August 07, 2012
Critical Response to
“College Pressures” By William Zissner
“College Pressures” by William Zinsser describes how college students are so worried about getting perfect grades, and are under so much pressure to succeed. It is written from Zissner’s perspective, as the master of Branford College.
The article begins with notes from anxiety filled students asking for advice. The notes are described as, “Authentic voices of a generation that is panicky to succeed” (Zissner 306). They represent only a few examples of the hundreds of messages that are sent asking for advice and help. Throughout the article, Zinsser states which pressures are the most caustic to the success of students; such as, economic worries, peer-pressure, parental expectations, and self-induced. He then separately explains why each of these pressures affects the students.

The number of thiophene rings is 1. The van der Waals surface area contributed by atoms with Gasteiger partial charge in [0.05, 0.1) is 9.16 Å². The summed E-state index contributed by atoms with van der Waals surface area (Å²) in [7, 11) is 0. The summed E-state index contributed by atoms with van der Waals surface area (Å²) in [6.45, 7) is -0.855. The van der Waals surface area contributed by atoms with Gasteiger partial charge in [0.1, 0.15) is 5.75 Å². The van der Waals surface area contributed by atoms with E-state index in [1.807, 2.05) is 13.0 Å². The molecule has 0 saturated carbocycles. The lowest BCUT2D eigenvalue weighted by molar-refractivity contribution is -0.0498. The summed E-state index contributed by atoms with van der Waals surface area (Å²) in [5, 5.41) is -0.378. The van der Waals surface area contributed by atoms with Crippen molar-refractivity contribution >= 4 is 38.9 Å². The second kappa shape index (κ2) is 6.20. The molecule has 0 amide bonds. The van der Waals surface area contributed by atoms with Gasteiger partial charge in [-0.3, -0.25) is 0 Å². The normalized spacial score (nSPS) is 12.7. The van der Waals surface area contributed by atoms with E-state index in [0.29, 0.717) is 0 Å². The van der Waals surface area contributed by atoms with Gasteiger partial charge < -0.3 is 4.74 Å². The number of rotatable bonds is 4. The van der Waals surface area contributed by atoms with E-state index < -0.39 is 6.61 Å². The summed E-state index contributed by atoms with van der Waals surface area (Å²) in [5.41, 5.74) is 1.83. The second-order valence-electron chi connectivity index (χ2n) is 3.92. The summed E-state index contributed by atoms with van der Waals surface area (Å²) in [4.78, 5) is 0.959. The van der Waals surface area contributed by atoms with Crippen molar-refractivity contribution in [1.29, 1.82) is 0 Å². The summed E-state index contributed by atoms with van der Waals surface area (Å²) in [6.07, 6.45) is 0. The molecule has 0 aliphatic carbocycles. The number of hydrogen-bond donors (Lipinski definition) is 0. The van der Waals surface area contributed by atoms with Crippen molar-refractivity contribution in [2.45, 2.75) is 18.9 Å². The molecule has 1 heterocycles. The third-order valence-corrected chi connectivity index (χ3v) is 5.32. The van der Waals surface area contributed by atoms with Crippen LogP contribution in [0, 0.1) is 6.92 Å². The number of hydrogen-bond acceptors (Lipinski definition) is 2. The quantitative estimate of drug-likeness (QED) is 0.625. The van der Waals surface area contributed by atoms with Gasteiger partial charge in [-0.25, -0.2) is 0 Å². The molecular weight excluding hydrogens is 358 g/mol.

The reader can be easily confused when Zinsser first begins the article. It starts off with excerpts from notes asking someone named Carlos for help. Zinsser then follows this by fully explaining who is writing the notes, and who the intended recipient is. Zinsser makes the essay move along smoothly with the use of rhetorical questions, which he then answers, to prove a point he is making. “College Pressures” is written in a fairly straightforward manner. Zinsser explains the situations without using terminology that only college professors can comprehend. He also uses understandable metaphors that make the reading more interesting. For example, when he explains that no one is to blame for the pressures, he says, “Poor students, poor parents, they are caught in one of the oldest webs of love and duty and guilt” (308).
The pressure on college students to succeed is outrageous, particularly in today’s economic climate. Tuition costs are rising, while employment and prospects for future employment are falling. The pressure is being received from all...